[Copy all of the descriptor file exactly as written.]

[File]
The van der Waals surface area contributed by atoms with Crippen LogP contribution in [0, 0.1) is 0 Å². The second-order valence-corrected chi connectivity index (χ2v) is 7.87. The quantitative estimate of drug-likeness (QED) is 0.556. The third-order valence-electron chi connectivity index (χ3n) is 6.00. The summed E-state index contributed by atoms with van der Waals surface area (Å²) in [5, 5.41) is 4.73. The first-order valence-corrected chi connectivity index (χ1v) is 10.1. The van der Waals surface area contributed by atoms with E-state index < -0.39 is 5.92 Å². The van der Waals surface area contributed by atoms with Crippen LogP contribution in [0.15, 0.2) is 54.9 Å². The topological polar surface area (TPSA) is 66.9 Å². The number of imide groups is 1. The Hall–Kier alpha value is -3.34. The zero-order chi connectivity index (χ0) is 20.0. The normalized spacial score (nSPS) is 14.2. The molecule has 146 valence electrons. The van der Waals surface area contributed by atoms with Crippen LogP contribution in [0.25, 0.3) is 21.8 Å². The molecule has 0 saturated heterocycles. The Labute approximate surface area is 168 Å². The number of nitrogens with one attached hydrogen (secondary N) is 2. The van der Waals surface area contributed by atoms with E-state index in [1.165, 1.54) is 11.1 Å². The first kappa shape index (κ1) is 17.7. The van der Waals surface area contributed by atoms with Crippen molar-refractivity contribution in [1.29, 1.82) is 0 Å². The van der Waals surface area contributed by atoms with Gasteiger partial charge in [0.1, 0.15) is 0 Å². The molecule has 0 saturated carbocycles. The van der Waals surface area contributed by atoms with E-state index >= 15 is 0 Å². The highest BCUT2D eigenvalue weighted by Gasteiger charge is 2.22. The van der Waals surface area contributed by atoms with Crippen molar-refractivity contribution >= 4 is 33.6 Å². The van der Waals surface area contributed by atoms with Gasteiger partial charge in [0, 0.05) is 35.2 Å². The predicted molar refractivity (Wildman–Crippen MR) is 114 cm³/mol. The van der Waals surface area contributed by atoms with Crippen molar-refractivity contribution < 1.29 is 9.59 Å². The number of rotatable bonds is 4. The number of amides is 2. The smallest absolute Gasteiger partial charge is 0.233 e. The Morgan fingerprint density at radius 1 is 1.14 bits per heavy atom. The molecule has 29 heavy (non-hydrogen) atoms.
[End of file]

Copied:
The van der Waals surface area contributed by atoms with Crippen LogP contribution in [0, 0.1) is 0 Å². The second-order valence-corrected chi connectivity index (χ2v) is 7.87. The quantitative estimate of drug-likeness (QED) is 0.556. The third-order valence-electron chi connectivity index (χ3n) is 6.00. The summed E-state index contributed by atoms with van der Waals surface area (Å²) in [5, 5.41) is 4.73. The first-order valence-corrected chi connectivity index (χ1v) is 10.1. The van der Waals surface area contributed by atoms with E-state index < -0.39 is 5.92 Å². The van der Waals surface area contributed by atoms with Crippen LogP contribution in [0.15, 0.2) is 54.9 Å². The topological polar surface area (TPSA) is 66.9 Å². The number of imide groups is 1. The Hall–Kier alpha value is -3.34. The zero-order chi connectivity index (χ0) is 20.0. The normalized spacial score (nSPS) is 14.2. The molecule has 146 valence electrons. The van der Waals surface area contributed by atoms with Crippen LogP contribution in [0.25, 0.3) is 21.8 Å². The molecule has 0 saturated heterocycles. The Labute approximate surface area is 168 Å². The number of nitrogens with one attached hydrogen (secondary N) is 2. The van der Waals surface area contributed by atoms with E-state index in [1.165, 1.54) is 11.1 Å². The first kappa shape index (κ1) is 17.7. The van der Waals surface area contributed by atoms with Crippen molar-refractivity contribution in [1.29, 1.82) is 0 Å². The van der Waals surface area contributed by atoms with Gasteiger partial charge in [0.1, 0.15) is 0 Å². The molecule has 0 saturated carbocycles. The van der Waals surface area contributed by atoms with E-state index >= 15 is 0 Å². The highest BCUT2D eigenvalue weighted by Gasteiger charge is 2.22. The van der Waals surface area contributed by atoms with Crippen molar-refractivity contribution >= 4 is 33.6 Å². The van der Waals surface area contributed by atoms with Gasteiger partial charge in [0, 0.05) is 35.2 Å². The predicted molar refractivity (Wildman–Crippen MR) is 114 cm³/mol. The van der Waals surface area contributed by atoms with Crippen molar-refractivity contribution < 1.29 is 9.59 Å². The number of rotatable bonds is 4. The number of amides is 2. The smallest absolute Gasteiger partial charge is 0.233 e. The Morgan fingerprint density at radius 1 is 1.14 bits per heavy atom. The molecule has 29 heavy (non-hydrogen) atoms.